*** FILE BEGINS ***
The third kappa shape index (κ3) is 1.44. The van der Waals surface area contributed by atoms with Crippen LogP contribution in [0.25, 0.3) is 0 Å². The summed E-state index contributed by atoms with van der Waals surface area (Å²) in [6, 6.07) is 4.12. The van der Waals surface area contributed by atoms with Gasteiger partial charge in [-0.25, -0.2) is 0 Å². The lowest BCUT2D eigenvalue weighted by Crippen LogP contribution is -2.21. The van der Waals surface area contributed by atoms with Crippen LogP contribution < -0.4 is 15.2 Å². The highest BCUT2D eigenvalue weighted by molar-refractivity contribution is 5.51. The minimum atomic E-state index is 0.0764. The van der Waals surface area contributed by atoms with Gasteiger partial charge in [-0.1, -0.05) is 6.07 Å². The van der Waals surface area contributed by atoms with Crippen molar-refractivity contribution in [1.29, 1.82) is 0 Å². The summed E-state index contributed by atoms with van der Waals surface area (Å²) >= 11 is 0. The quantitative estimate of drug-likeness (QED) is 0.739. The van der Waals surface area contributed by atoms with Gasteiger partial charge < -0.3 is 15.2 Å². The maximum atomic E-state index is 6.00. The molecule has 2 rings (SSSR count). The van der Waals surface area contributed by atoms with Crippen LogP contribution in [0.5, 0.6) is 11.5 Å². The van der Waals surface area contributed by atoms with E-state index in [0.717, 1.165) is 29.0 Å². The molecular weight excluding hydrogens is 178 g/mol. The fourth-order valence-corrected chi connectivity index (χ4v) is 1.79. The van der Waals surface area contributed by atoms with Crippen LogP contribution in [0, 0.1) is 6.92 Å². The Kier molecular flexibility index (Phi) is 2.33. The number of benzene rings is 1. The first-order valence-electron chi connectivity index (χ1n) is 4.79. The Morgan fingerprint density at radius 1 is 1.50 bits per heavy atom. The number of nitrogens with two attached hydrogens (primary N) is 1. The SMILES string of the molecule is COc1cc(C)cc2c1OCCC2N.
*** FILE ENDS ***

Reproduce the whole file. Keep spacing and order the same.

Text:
The third kappa shape index (κ3) is 1.44. The van der Waals surface area contributed by atoms with Crippen LogP contribution in [0.25, 0.3) is 0 Å². The summed E-state index contributed by atoms with van der Waals surface area (Å²) in [6, 6.07) is 4.12. The van der Waals surface area contributed by atoms with Gasteiger partial charge in [-0.25, -0.2) is 0 Å². The lowest BCUT2D eigenvalue weighted by Crippen LogP contribution is -2.21. The van der Waals surface area contributed by atoms with Crippen LogP contribution < -0.4 is 15.2 Å². The highest BCUT2D eigenvalue weighted by molar-refractivity contribution is 5.51. The minimum atomic E-state index is 0.0764. The van der Waals surface area contributed by atoms with Gasteiger partial charge in [-0.1, -0.05) is 6.07 Å². The van der Waals surface area contributed by atoms with Crippen molar-refractivity contribution in [1.29, 1.82) is 0 Å². The summed E-state index contributed by atoms with van der Waals surface area (Å²) >= 11 is 0. The quantitative estimate of drug-likeness (QED) is 0.739. The van der Waals surface area contributed by atoms with Gasteiger partial charge < -0.3 is 15.2 Å². The maximum atomic E-state index is 6.00. The molecule has 2 rings (SSSR count). The van der Waals surface area contributed by atoms with Crippen LogP contribution in [0.5, 0.6) is 11.5 Å². The van der Waals surface area contributed by atoms with E-state index in [0.717, 1.165) is 29.0 Å². The molecular weight excluding hydrogens is 178 g/mol. The fourth-order valence-corrected chi connectivity index (χ4v) is 1.79. The van der Waals surface area contributed by atoms with Crippen LogP contribution in [0, 0.1) is 6.92 Å². The Kier molecular flexibility index (Phi) is 2.33. The number of benzene rings is 1. The first-order valence-electron chi connectivity index (χ1n) is 4.79. The Morgan fingerprint density at radius 1 is 1.50 bits per heavy atom. The number of nitrogens with two attached hydrogens (primary N) is 1. The SMILES string of the molecule is COc1cc(C)cc2c1OCCC2N.